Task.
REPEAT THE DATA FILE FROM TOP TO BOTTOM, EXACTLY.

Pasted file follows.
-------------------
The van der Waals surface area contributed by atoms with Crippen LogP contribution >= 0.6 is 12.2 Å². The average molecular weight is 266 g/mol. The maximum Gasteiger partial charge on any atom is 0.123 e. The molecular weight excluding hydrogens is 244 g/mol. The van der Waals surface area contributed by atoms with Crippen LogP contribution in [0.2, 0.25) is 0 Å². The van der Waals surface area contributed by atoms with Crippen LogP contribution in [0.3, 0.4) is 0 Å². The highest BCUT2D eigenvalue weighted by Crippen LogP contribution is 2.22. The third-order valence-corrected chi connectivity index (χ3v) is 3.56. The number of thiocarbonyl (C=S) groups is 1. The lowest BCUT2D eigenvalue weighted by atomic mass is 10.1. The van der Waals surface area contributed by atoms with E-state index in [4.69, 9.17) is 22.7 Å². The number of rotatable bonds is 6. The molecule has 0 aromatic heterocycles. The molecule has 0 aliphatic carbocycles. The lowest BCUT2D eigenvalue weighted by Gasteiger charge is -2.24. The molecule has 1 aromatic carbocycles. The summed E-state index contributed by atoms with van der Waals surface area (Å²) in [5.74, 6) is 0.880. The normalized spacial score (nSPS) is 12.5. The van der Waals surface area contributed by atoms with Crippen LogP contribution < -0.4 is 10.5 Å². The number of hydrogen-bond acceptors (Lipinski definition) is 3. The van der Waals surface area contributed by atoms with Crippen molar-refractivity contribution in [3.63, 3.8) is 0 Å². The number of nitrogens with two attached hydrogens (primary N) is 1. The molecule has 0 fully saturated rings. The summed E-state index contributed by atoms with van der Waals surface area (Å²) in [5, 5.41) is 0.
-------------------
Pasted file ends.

The van der Waals surface area contributed by atoms with Crippen LogP contribution >= 0.6 is 12.2 Å². The average molecular weight is 266 g/mol. The maximum Gasteiger partial charge on any atom is 0.123 e. The molecular weight excluding hydrogens is 244 g/mol. The van der Waals surface area contributed by atoms with Crippen LogP contribution in [0.2, 0.25) is 0 Å². The van der Waals surface area contributed by atoms with Crippen LogP contribution in [0.3, 0.4) is 0 Å². The highest BCUT2D eigenvalue weighted by Crippen LogP contribution is 2.22. The third-order valence-corrected chi connectivity index (χ3v) is 3.56. The number of thiocarbonyl (C=S) groups is 1. The lowest BCUT2D eigenvalue weighted by atomic mass is 10.1. The van der Waals surface area contributed by atoms with E-state index in [4.69, 9.17) is 22.7 Å². The number of rotatable bonds is 6. The molecule has 0 aromatic heterocycles. The molecule has 0 aliphatic carbocycles. The lowest BCUT2D eigenvalue weighted by Gasteiger charge is -2.24. The molecule has 1 aromatic carbocycles. The summed E-state index contributed by atoms with van der Waals surface area (Å²) in [5.74, 6) is 0.880. The normalized spacial score (nSPS) is 12.5. The van der Waals surface area contributed by atoms with Crippen LogP contribution < -0.4 is 10.5 Å². The number of hydrogen-bond acceptors (Lipinski definition) is 3. The van der Waals surface area contributed by atoms with Crippen molar-refractivity contribution in [3.63, 3.8) is 0 Å². The number of nitrogens with two attached hydrogens (primary N) is 1. The molecule has 0 fully saturated rings. The summed E-state index contributed by atoms with van der Waals surface area (Å²) in [5, 5.41) is 0.